While many Coloradoans think robbery and burglary are the same offense, there are actually some significant differences between the two in the eyes of the law.
Here’s what you need to know about robbery and burglary in Colorado, the difference between them, the charges that can result, and the penalties associated with a conviction.
Two Types of Colorado Robbery
In Colorado, robbery is defined as using intimidation, force, or threats to steal the property of another. Furthermore, there are two different types of robbery charges: simple robbery and aggravated robbery.
Aggravated robbery involves the use of a deadly weapon or threat of the use of deadly weapons in the commission of the crime. You don’t even need to have a weapon in order to be charged with aggravated robbery. A victim only needs to believe you have a weapon that could kill them.
Anyone who is armed with a deadly weapon and wants to use it to maim or wound or kill another person when they resist the robbery or knowingly wounds another with a deadly weapon and putting them in fear of death can be charged.
Penalties for Robbery
If you are convicted of simple robbery, then this Class 4 felony can result in up to six years behind bars. Those convicted of aggravated robbery — an extraordinary risk crime — are subject to enhanced sentencing for the use of a weapon. A conviction can result in up to 16 years imprisonment or 32 years if a deadly weapon is used.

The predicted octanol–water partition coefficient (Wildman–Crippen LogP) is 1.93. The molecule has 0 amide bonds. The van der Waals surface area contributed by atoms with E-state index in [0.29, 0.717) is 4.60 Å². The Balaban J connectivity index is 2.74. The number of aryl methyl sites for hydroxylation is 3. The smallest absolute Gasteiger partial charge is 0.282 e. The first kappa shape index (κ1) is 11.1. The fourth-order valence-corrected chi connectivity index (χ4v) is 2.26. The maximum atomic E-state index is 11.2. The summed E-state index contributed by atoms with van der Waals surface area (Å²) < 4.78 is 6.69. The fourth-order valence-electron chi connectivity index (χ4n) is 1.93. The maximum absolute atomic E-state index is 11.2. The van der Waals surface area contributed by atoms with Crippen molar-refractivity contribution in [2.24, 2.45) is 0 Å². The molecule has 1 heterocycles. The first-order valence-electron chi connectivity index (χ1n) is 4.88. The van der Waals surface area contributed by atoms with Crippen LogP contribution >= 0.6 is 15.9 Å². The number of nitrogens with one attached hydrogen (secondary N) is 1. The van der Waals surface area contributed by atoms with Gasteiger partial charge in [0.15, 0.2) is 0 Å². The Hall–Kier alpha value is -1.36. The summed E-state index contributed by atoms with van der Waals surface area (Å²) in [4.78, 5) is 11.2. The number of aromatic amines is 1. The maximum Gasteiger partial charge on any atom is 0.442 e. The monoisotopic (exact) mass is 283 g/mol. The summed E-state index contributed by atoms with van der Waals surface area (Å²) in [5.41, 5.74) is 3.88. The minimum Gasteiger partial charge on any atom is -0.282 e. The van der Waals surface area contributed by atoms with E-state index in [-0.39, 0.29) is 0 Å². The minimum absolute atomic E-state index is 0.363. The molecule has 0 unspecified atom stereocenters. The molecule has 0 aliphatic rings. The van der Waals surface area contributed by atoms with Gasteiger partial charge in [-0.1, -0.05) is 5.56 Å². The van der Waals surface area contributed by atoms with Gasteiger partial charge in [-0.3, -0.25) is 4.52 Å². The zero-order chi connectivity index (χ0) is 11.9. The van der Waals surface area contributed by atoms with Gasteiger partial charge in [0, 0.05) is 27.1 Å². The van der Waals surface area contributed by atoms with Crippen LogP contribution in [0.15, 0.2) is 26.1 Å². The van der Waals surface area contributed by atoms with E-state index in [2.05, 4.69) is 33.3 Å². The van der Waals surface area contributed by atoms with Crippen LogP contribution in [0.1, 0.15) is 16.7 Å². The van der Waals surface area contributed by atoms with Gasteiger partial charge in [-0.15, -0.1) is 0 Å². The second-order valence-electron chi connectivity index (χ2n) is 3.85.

Three Degrees of Burglary in Colorado
Many people think that burglary is theft that involves breaking into someone’s house or business and stealing their property.
While that would count as a burglary in Colorado, you can also be charged with burglary without stealing anything at all.
Burglary is the unauthorized entry onto the property of another with the intent to commit a crime – any crime, not just theft. In Colorado, there are three separate charges for burglary:
This is a Class 5 felony. It can be charged if you break into or enter a coin vending machine, vault, safety deposit box, cash register, or any other apparatus and you intended to commit a crime. The penalties for this crime include up to three years of incarceration and fines up to $100,000.
This is a Class 4 felony. It is committed when someone knowingly breaks into or remains unlawfully in a structure or building that is occupied with the intent to commit a crime. The penalty for this felony is up to six years of incarceration with fines up to $500,000.
This is the most severe burglary charge and is a Class 3 felony. You can be charged with this when you perform the same thing in the second-degree burglary charge but also menace or assault someone who may be inside the building or structure that you entered. You can also be charged if you use a deadly weapon. The penalties for this crime include up to 32 years of incarceration and fines up to $750,000.
It’s important to understand that while you may not intend to burglarize a home or business, you could end up facing charges simply because it is occupied when you enter it.
Someone coming home in the middle of the act, or who is already present, can impact the way you are charged and make the potential sentence faced much harsher.
About the Author:
Andrew Bryant is a well-respected Colorado Springs criminal attorney who has been practicing in the area for years. A Colorado native, he returned to the home he loves after graduating from the University of Kentucky College of Law. Now, he uses the knowledge he gained as an El Paso County District Attorney to fight tirelessly for his clients’ rights. He is AV-Preeminent rated, has been recognized for his work by The National Trial Lawyers, and has been named to Best of the Springs lists by The Gazette for years.